March 10, 2014

Alternative history - Texas stays non-Anglo a bit longer

The latest installment on my alternative history series? The Pointy Abandoned Object State doesn't get a rush of Anglo settlement in the early 1820s.

We go back to the end of the Seven Years War in 1763, known, with its earlier start, as the French and Indian Wars here in the U.S. Spain, on the losing side with France after its late entry, in the New World is forced to cede Florida to the British. France, in turn, besides ceding French Canada to Britain, yields the Louisiana Territory to Spain.

Under pressure from the early Napoleon, Spain gives Louisiana back to France in 1800. The Treaty of San Ildefonso has what we would call in today's sports free agency world a "right of first refusal." France is supposed to allow Spain a chance to match an offer from any third-party country before selling Louisiana.

Well, Napoleon, soured by defeat in Saint-Domingue (today's Haiti) by revolting slaves, and otherwise deciding that his plans for a French New World Empire are untenable in the face of the British Navy, sells Louisiana to the US, as well all know.

What if he hadn't?

The territory, under pre-1763 France, had been sparsely populated. (The same was true for Quebec; Frenchmen, unlike Spanish and British residents, despite a larger population, never really got into the colonizing mood.)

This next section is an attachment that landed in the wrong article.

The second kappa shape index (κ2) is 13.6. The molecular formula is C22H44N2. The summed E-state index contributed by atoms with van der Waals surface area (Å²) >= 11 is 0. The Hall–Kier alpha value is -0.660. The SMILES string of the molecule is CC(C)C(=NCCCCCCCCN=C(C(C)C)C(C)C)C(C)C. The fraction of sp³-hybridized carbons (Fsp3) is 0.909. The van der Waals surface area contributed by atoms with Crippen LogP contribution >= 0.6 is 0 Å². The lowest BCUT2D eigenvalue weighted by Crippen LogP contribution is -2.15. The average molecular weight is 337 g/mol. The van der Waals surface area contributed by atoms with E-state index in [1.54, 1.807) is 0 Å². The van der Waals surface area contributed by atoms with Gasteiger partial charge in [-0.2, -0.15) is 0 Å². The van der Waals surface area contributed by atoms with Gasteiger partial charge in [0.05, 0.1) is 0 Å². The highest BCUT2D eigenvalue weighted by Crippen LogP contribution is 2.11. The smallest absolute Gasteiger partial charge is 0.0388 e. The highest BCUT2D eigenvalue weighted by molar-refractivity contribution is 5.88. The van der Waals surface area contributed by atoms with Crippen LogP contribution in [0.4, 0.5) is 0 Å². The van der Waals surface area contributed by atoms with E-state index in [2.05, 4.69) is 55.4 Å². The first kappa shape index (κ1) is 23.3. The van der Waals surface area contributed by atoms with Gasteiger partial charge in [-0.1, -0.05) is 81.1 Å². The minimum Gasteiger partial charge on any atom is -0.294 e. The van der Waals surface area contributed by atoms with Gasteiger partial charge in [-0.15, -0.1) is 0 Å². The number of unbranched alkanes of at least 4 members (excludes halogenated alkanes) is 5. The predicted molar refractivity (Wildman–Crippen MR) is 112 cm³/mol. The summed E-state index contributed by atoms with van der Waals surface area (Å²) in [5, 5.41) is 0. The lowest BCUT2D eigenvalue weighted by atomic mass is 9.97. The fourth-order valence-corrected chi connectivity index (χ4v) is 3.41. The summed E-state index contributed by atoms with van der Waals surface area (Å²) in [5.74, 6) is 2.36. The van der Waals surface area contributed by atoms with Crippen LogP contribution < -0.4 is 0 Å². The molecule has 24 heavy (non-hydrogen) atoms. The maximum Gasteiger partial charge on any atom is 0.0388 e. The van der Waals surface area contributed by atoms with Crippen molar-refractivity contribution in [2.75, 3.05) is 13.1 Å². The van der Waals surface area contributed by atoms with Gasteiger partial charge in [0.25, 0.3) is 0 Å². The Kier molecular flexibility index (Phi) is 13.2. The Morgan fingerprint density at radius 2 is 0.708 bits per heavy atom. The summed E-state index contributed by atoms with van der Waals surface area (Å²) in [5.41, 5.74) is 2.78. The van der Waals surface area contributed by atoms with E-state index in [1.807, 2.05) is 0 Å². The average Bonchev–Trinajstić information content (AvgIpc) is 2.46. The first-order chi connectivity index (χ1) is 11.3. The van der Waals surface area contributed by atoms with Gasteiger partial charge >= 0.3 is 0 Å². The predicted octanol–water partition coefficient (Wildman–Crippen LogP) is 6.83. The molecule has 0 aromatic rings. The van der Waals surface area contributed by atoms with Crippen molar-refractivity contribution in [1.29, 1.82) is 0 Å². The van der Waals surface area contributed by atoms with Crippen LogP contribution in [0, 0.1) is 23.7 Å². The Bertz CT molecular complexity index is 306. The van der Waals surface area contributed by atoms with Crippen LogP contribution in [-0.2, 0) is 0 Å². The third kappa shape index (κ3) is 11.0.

But, under post-1763 Spanish control, the population picked up. Even more importantly, the economic output, especially in cotton and sugar, soared.

It's a reasonable assumption that Spain would have taken it back, if allowed to.

So, then we get to the post-1810 era. Napoleon has forced his brother Joseph onto the throne in Spain. Joseph has said he's OK if Spanish colonies make themselves independent, in a statement that surely wasn't cleared in advance with his brother. Probably needing little encouragement anyway, the revolts that eventually lead to the independence of non-Caribbean portions of Spanish America take off.

It's safe to assume that this would have included Louisiana.

But, with what end?

Does it become part of an even larger Mexico? A Mexico with even more tenuous hold on Louisiana than on Spain? Do Louisiana, Texas and New Mexico unite to form their own Hispanic nation? Does a shady figure like Gen. James Wilkinson insert himself into this?

In short, there are several different ways in which Anglo immigration (well, legal Anglo immigration) to Texas might have been delayed by half a decade to a decade.

Would that, along with at least a moderate influx of Hispanics from elsewhere, made the likely still-inevitable Anglo Texas more supportive of Mexican property rights?

In actual history, Anglo Americans in all the territories gained by the Mexican Cession after 1848 used a mix of legal chicancery, threats of force and actual use of force, to cut Hispanic Americans, who had been guaranteed their property rights by the Treaty of Guadalupe Hidalgo, out of said rights. But, nowhere was that worse than in Texas. (Texas Attorney General Greg Abbott should ask his newly-discovered Hispanic wife some of this.)

Something different than the current history of Texas and Louisiana, at the least, would have resulted. And, Texas exceptionalism might have gotten less of a foothold.

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